On ‘Why I Am No Longer Talking to White People About Race

Why I Am No Longer Talking to White People About Race by Reni Eddo-Lodge

My rating: 5 of 5 stars


I’m not sure that writing a review of this particular book is necessary. My first reaction can be summed up quite simply: Read this book. Now. Right now.

Given the long-overdue awakening taking place not just in the United States at this moment, but across many former colonisers and countries characterised by white privilege and power at the expense of everyone else, those of us who know nothing about the lived experiences of POC need to listen carefully and silently to their voices now. This book goes a long way in granting us at least one voice rather clearly and unapologetically. She is not angry, although she has every right and reason to be. She is not preachy or admonishing, although I’d certainly expect anyone writing a book like this to be. This book made me uncomfortable and angry, despair and cringe, and it made me mutter again and again, ‘what the fuck is wrong with people’?! Not POC, but those of us who have and know white privilege without ever accepting or acknowledging it.

The simple notion that history and institutions have made it difficult for those of us not lucky enough to have been born white is undeniable. Correcting it, let alone simply accepting it, shouldn’t be a matter of debate. And, yet, here we are in 2020 still wondering why a statue for a slave trader or Confederate general is so offensive to some.

As much as this book angered me, it oddly and rather refreshingly offered up doses of hope. I am a firm believer in knowledge being a powerful weapon if wielded properly. I suspect Reni Eddo-Lodge shares that old adage. She provided me with a bit more information about racism and racist institutions in the UK, and by doing so allowed me to gain a bit of objectivity on institutions which have parallels in my own country, the US. She also understands how we all need to be gentle with ourselves as we disentangle and make sense of atrocities from our historical past in order to do the hard and necessary work of dismantling them as we move forward. This is painful as a process and incredibly uncomfortable at times. As long as we, each of us, does something with the knowledge we gain and the awareness necessary to be and live as antiracists, those small steps collectively can help us to achieve our goals. Let’s move forward rather than stand still in our despair and anger and frustration.

I will read this book again. More so, I will continue to think about every bit of this tiny, powerful book, and how I can be the change and do something and do better every single day.



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On ‘No Friend But the Mountains’ by Behrouz Boochani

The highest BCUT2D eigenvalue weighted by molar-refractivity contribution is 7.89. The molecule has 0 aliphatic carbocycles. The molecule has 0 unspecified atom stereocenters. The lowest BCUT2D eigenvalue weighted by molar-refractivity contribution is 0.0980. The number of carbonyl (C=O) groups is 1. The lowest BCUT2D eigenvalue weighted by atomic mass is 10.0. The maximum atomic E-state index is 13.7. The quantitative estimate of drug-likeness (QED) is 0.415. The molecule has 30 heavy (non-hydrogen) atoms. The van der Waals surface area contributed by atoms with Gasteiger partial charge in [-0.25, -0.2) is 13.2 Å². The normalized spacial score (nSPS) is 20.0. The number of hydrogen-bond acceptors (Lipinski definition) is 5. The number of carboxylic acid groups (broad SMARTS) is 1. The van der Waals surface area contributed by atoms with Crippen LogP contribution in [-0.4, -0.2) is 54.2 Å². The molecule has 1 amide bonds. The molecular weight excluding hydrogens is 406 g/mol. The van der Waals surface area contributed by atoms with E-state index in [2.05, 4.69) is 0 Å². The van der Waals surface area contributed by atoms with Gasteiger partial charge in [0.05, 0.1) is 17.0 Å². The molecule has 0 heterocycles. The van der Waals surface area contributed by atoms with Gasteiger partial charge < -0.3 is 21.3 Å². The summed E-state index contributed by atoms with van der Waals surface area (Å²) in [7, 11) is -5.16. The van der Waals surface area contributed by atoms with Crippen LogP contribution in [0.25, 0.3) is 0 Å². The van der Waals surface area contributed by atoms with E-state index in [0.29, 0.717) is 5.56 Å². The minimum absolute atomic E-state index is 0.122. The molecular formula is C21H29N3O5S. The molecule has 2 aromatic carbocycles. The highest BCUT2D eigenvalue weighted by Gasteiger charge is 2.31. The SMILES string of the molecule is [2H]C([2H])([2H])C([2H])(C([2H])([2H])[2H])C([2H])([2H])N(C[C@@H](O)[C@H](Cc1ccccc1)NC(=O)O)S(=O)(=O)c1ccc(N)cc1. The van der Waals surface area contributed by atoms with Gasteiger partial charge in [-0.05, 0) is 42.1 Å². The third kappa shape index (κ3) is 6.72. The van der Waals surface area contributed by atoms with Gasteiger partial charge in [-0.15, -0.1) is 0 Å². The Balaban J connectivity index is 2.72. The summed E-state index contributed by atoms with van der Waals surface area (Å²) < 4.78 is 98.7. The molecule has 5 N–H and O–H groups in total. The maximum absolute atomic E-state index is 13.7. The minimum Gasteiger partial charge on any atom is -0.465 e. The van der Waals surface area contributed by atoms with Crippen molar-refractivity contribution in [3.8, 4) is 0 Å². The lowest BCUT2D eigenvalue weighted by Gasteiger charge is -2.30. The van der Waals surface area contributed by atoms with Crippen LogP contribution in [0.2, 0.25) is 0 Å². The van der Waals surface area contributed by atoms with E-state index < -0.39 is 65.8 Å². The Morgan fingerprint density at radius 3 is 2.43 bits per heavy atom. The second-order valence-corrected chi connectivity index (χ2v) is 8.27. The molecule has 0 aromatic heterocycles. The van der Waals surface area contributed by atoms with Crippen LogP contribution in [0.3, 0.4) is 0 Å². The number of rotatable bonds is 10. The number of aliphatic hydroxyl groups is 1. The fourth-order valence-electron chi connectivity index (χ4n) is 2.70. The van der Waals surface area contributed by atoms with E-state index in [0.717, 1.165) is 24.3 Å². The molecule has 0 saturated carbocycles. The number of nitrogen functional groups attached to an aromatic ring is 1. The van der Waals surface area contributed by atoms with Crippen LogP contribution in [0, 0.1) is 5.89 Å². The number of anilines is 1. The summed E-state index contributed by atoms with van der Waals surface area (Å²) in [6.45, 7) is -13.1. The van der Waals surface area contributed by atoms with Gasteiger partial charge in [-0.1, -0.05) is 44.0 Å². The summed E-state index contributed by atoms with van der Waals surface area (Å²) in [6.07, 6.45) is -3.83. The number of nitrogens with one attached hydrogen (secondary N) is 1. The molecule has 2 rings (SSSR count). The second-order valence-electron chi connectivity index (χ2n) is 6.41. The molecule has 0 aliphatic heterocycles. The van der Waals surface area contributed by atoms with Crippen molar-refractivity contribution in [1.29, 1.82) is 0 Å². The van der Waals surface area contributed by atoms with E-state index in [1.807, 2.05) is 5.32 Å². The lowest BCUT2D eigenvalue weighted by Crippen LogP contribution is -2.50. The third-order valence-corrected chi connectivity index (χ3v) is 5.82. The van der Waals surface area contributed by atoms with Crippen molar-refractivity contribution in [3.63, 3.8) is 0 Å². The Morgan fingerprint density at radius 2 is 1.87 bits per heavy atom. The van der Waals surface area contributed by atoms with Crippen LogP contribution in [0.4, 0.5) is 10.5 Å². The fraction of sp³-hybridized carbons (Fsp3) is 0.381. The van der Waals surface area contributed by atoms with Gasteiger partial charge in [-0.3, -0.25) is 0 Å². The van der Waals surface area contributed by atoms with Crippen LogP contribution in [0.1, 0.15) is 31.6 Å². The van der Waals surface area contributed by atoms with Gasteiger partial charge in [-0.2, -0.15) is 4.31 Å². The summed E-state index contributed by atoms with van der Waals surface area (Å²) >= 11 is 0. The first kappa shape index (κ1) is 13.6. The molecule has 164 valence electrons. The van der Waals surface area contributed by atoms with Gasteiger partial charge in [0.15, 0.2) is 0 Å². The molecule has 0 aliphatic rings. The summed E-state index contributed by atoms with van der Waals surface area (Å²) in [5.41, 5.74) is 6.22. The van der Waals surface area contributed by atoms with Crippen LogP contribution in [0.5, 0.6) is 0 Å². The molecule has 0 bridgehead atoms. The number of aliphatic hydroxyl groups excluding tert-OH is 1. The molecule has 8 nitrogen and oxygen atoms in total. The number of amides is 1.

No Friend But the Mountains: Writing from Manus PrisonNo Friend But the Mountains: Writing from Manus Prison by Behrouz Boochani
My rating: 5 of 5 stars

I wasn’t really sure what I thought about this book until I finished it. This book was certainly not an easy read; but, it is a necessary read.

Behrouz Boochani, a Kurd originally from Iran, has been detained on Manus Island off the coast of Australia since 2013. Six years, without any indication of when he may be freed.

He is neither a refugee nor a migrant. He is neither here nor there, but trapped in legal limbo, imprisoned without a charge or end date in sight. His only crime was seeking refuge from a life largely untenable in his homeland. No trial, no hearing, no consideration preceded his detention.

He is sadly not alone.

This book does not provide a justification for why he left Iran, risking his life along the route and now ‘living’ in conditions we can only imagine because of his writing. He dwells not on why he left Iran, but on the ‘life’ he and those like him now live day in and day out on Manus. His reasons for seeking refuge are not the issue; the conditions under which he and others like him must exist are.

What makes this work even more impressive is that he wrote it entirely on a mobile phone from Manus Island.

As we in the West demonise those who seek refuge, we justify the conditions under which we detain them when the flee unimaginable suffering and conditions of systemic violence. We do not consider how bad it must be if individuals will leave their homes with only what they wear or what they can carry in order to seek something better. Nor do we consider the toil of confinement or the inhumanity of how we discuss and treat those individuals seeking refuge when they exist in limbo. As discussions about the detention of children reach a fevered pitch in the US, Boochani’s work provides not just the meaning of indefinite detention on the psyche of an adult man, but a critical examination of it from inside. And, it leaves me shuddering. Imagine, then, what such confinement and conditions mean to a child, separated from their parents and left to fend for themselves or rely on other children for their care.